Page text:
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Family Historian Software: Places, Addresses & Maps


Tutor John Hanson tells us that one of the key things he was first taught in family history over 40 years ago was “always record where, as well as when, any event took place.” It was good advice, since many of his trees over the years had incomplete place names or even none at all.  

That was back in the days before computers. Location details were essential because he could end up travelling to completely the wrong archive. Now that we have online access to records, many family historians tend to place less emphasis on places and addresses.

One major problem is that there is no set way of recording places. You can enter as little or as much as you feel necessary. A second problem is that there is no set format for entering the details.  

In this tutorial, John offers two sessions:

Session 1

John explores the options that you have in the Calico Pie Family Historian Software package, for entering places and addresses: He covers:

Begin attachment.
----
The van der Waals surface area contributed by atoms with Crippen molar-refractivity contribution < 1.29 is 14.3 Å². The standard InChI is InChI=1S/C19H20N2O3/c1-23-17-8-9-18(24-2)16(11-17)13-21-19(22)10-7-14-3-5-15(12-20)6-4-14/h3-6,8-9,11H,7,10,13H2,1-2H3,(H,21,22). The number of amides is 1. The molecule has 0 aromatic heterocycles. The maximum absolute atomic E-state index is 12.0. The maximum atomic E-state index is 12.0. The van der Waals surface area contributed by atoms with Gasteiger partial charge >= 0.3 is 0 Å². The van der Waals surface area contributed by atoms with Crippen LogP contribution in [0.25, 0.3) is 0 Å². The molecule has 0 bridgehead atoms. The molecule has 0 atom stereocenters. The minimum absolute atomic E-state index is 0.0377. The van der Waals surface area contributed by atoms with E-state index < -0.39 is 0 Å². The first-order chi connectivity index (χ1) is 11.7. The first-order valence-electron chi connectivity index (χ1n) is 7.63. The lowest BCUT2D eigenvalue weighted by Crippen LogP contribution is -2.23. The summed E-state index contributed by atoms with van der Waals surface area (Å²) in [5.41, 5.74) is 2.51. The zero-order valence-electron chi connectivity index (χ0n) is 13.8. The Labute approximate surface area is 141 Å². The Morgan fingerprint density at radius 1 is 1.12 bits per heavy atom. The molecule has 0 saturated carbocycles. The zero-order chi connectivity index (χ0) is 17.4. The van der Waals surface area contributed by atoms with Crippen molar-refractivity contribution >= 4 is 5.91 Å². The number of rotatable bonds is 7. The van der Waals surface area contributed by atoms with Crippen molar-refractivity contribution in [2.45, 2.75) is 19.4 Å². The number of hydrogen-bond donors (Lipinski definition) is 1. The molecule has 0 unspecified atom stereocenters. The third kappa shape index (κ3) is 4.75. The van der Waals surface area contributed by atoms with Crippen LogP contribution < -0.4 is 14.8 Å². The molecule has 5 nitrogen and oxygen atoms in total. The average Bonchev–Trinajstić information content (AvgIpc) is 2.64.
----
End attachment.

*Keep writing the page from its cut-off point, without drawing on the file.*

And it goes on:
- How you can edit and maintain the data. 

- How imports from other packages are handled in Family Historian, and their differences.  

- How this data can impact on mapping the events in your ancestors’ lives.  

Session 2

John is ready to answer and discuss the questions you have on using Family Historian. So do have all your queries and issues ready.

Note: John will concentrate mainly on the latest version of Family Historian  (version 7). 


About the tutor: John Hanson worked for many years for one of the country’s major banks, ending up as a Systems Specialist in mainframe databases. He took early retirement in 2001 with the intention of concentrating on his own family history but has failed! 

John has written extensively on family history subjects and has been a lecturer and teacher in family history for over twenty years, particularly on computers in genealogy and the census. 

He served on the executive committee of the Guild of One-Names studies for several years and also as a trustee and served on many committees at the Society of Genealogists.  He is currently the research director of the Halsted Trust and is a Fellow of SoG. 

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